Each and every episode of The Wonder Years: Season Six is presented in its original fullframe broadcast aspect ratio, which is as it should be. The video quality here isn't going to floor anyone but the material here looks decent enough. As a lot of fans are probably aware, the series was shot on 16mm to give it an authentic period feel, but then transferred to tape for editing purposes. Given that it is from those tapes that the DVD transfers would seem to have been sourced, you can't expect sterling picture quality here but the show is definitely watchable enough. Black levels can sometimes be closer to dark grey than true black but for the most part the colors are reproduced reasonably well. Some small white specks do pop up here and there and there are some minor compression artifacts throughout but odds are that if you're not specifically looking for them you won't notice them. Given the origins of the series, the good definitely outweighs the bad here. This is a perfectly decent presentation of some iffy source material.
An English language Dolby Digital 2.0 track is provided for each episode with optional closed captioning provided in English only. Quality here is fine, there are no issues with any hiss or distortion and the dialogue is clean, clear and easy to understand. There's some good channel separation when the music kicks in and a reasonable amount of depth here as well. No alternate language audio or subtitle options are provided.
Extras are made up primarily of a few featurettes, the first of which of is At Last: The Final Episode wherein most of the key cast and crew members look back on what went into finishing up the series and bringing it all to a conclusion in this final season. This piece runs sixteen minutes and it's mostly made up of brief interview clips, but it's interesting enough. Also on hand is an interview with Bob Brush, the Executive Producer of the series. He speaks for over fifty-minutes about working the show, how it got off the ground, casting the picture and what the various actors brought to the series, writing the show and loads more. He looks back on this with a lot of wit and insight, this is a great piece. Lastly, in the five minute From The Vault: Alley Mills And Bob Brush Letters piece Mills reads to the camera both a letter she wrote to Brush when the series ended as well as his response to her.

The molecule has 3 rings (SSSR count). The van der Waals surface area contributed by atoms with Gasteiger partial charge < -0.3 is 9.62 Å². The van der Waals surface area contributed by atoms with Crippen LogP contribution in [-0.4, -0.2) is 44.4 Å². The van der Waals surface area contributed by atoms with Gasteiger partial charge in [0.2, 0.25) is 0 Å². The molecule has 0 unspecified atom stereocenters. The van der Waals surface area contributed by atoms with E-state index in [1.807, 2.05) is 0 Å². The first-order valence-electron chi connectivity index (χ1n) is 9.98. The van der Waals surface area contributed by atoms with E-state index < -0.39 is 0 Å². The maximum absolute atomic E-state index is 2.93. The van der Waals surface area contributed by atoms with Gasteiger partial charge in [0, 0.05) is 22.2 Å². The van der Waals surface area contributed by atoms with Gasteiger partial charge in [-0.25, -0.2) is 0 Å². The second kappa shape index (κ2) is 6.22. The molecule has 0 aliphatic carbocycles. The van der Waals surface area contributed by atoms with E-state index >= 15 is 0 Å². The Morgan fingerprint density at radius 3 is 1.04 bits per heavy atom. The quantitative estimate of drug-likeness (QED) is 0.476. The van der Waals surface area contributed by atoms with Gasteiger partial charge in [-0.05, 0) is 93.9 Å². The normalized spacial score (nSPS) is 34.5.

It's also worth noting that Time Life gives you the option of watching the season finale in its original hour long broadcast format or as the two part format that it was shown as when put into syndication. Menus and episode selection are included for each of the four discs in the set and tucked away inside the DVD case along with the discs is an insert booklet containing episode information for each of the twenty-two episodes that make up this season.
The Wonder Years: Season Six brings the series to a close with all the warmth and drama and humor you would want from the show. The writing and performances are uniformly excellent as is the series' production values, attention to period detail and use of music. Time Life's DVD release looks and sounds just fine and it also includes some decent supplements as well. Highly recommended.
Ian lives in NYC with his wife where he writes for DVD Talk, runs Rock! Shock! Pop!. He likes NYC a lot, even if it is expensive and loud.